111,682 supporters
Update posted 6 days ago

Petition to 厚生労働大臣 田村憲久, 日本産科婦人科学会理事長 , 日本薬剤師会会長


(English petition)■アフターピルにアクセスできない人がいる アフターピル(緊急避妊薬)は、避妊に失敗した、レイプされたなどの緊急時に一定期間内に服用することで、100%ではありませんが高い確率で妊娠を防ぐことができる薬です。女性を守る最後の手段となるとも言えるアフターピルですが、私が代表をしている若者の性の問題に取り組むNPOによせられるメール相談では、若者にはそもそも避妊についての知識がなく、アフターピルはかなり入手しづらいものだとわかります。 「避妊を失敗してしまった。どうしたらいいかわからない」という相談はとても多く、たとえアフターピルの選択肢を知っていたとしても、「人目も気になり、産婦人科には行きづらい」「仕事があって休めない」「土日や祝日(連休中)で病院がやっていない」「学生なので高額すぎて買えない」などの声があり、非常にアクセスのハードルが高いことがうかがえます。 国内で認可されているアフターピルは医療機関の処方箋が必要で、価格も6000円~2万円ほどにもなります。さらに、全ての婦人科・産婦人科で取り扱いがあるとは限らず、手軽に買えるような代物ではありません。そして、そのような状況の中、もし妊娠すれば、中絶か、出産かの選択を迫られます。 レイプをされた際、警察に届ければアフターピルの公費負担の制度がありますが、実際に警察に行く選択をする人はわずか3.7%(※1)です。そしてやっとの思いで警察に行ったとしても、警察にはアフターピルは常備されていません。早く服用するほど効果的(妊娠阻止率は、24時間以内の服用で95%、48~72時間以内の服用で58%)なのに、緊急避妊をするには医療機関を受診し処方してもらう必要があるのです。 性暴力被害者のためだけにアフターピルが必要というわけではありません。日本では約82%の人がコンドームによる避妊をしています(※2)。コンドームの年間避妊失敗率は2割ほど。きちんと避妊しようとしても破れるなど失敗してしまうことは往々にしてあります。その上、日本ではコンドームの使い方もまともに教えられていません。 一方で、ネット通信販売でアフターピルやピルを扱う業者が沢山あります。「安易な使用が広がる」と懸念する一方で、ネットの業者は野放しになっている現状はおかしいです。 私自身もかつて、思いがけない妊娠と中絶で傷ついた若者の1人です。 避妊の失敗は、遠い世界の話ではなく、だれもが当事者になり得ること。 それはあなたやそのパートナー、友人、きょうだいや子どもや親もです。自分の過去の経験をあえてオープンにしているのは、そのことを伝えたいという思いからです。 ■アフターピルの市販化、市民の声は無視? 最近のアフターピルを巡る動きとして、市民の市販化への要望を受け、厚労省は2017年にOTC(医師による処方箋が必要なく、薬局・ドラッグストアで買える一般用医薬品)化を検討。パブリックコメントは348件中、賛成が320件、反対はわずか28件という圧倒的な世論の支持を受けたにも関わらず、検討委員会での「薬局で薬剤師が説明するのが困難」、「安易な使用が広がる」などの懸念からOTC化は不可となりました。 一体何のためのパブリックコメントだったのでしょうか? ■国際社会から取り残される日本のアフターピル アフターピルは既に安全性が確認されたとして先進国に限らず約90カ国で処方箋なしに薬局等で買うことができ、19カ国でOTC(薬剤師を介さず店頭で買える薬)化されています(2020年6月現在ICECより)。多くの場合、薬局で薬剤師を介して買うことができ、価格帯も5千円未満のところが多く、更には若者には無料で提供する国も少なくありません。2018年のWHOの勧告では、「意図しない妊娠のリスクを抱えたすべての女性および少女には、緊急避妊にアクセスする権利があり、緊急避妊の複数の手段は国内のあらゆる家族計画プログラムに常に含まれねばならない。」とされています。 ▼参考:#なんでないの。HP ■アフターピルをすべての女性が入手しやすくしてください!私たちの要望は以下の通りです。 アフターピルをOTC化*してください。また、諸外国との価格差を無くしてください。 文部科学省と連携し、ピルや避妊についてしっかりした知識をつける性教育を充実させてください。義務教育である中学校までの教育で取り上げるべきです。 ネット通販業者がアフターピルやピルを売っている状況は危険です。経過的措置として、オンライン診療でのアフターピル、ピル処方は安全性を担保できるものであり、アフターピル希望時の初診の際に対面での診療を必要しないことを明確化してください。(⇒2019年7月、初診からの緊急避妊薬のオンライン診療が条件付きで解禁となりました。) *本キャンペーンで求める「OTC化」は、緊急避妊薬を求める女性が、薬局の薬剤師の対面販売を通して購入できるようにするというものです。 集まった署名は、厚生労働大臣、日本産科婦人科学会理事長、日本薬剤師会会長等へ届け、上記対策を進めるように求めます。 また、NPO法人ピルコンでは、妊娠の不安を抱える全ての人に、適切な情報と支援先を届けるLINEボットの開発とクラウドファンディングによる支援の募集を行っています。▼妊娠の不安を抱える全ての人に、適切な情報と支援先を届けるLINEボットを広めたい(CampFire) アフターピルを必要とする全ての女性が安全に利用できる環境の実現にご賛同、ご支援をどうぞよろしくお願いいたします。 キャンペーン呼びかけ人: NPO法人ピルコン 理事長 染矢明日香(発起人) #なんでないの。代表 福田和子 (※1)内閣府 平成23年度「男女間における暴力に関する調査」(※2)一般社団法人日本家族計画協会 2016年「男女の生活と意識に関する調査」 2020.6.15・緊急避妊薬のオンライン診療解禁に伴い、署名の冒頭分及び要望部分を一部修正・加筆しました。・緊急避妊薬のジェネリック薬発売に伴い、アフターピルの価格の表記を修正しました。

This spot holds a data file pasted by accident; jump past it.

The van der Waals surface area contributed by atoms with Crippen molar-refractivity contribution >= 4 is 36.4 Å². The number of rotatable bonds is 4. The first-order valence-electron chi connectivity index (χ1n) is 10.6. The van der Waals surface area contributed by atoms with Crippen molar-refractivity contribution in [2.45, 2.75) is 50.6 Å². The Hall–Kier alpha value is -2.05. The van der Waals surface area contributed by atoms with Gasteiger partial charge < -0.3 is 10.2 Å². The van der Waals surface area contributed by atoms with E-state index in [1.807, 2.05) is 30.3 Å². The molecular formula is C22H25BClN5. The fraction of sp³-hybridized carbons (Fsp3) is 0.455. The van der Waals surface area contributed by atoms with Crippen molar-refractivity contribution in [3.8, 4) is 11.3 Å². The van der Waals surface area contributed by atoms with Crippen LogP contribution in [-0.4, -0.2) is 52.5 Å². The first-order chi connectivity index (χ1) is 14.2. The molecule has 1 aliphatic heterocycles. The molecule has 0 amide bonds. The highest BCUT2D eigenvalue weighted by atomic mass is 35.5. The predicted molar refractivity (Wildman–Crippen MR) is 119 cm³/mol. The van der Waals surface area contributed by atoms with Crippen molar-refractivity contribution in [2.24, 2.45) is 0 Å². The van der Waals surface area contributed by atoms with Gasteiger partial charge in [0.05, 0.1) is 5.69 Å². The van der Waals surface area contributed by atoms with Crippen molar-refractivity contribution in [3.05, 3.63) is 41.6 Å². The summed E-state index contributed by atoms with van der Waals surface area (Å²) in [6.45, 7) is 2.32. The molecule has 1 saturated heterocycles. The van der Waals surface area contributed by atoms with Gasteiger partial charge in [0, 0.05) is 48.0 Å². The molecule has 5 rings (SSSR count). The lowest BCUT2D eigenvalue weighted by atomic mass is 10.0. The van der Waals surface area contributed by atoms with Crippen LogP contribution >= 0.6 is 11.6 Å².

染矢 明日香
111,682 supporters
This petition won 2 years ago

Petition to 千葉県議会議長 , 千葉県知事


現在、千葉県内においてハイパーサーミア(温熱治療)を実施している病院は無く、関東地方においても公立病院では埼玉県に1件あるのみです。 治療を受ける場合、抗がん剤治療中の患者が週に1回、数時間もかけて病院に行く、というのは非常に負担が大きいです。その為、県内で治療を受けられる体制を整えてもらいたいと思います。 治療効果は確認されており、エビデンスまであるが、治療器が普及していません。 2020年、千葉県がんセンターの増改築完了を目処にハイパーサーミアの導入を検討している 、と、県議さんから回答を貰いましたが、 妻は余命宣告を受けており、子供の成長を見届けるのが難しい状態です、この治療器を使用することにより、少しでも長く子供達を見守って貰いたい、出来ればずっとこのまま生きていてもらいたい、孫の顔を見てもらいたい。   1日でも早く導入して頂く為に、 どうぞ署名への御協力をお願いします。  目指せ!1万人! 【参考資料】 ハイパーサーミア学会 がんサポート 保険適用の温熱療法について がんサポート 温熱療法の歴史.効果について 新座志木総合中央病院の温熱療法について

3,513 supporters
Started 3 years ago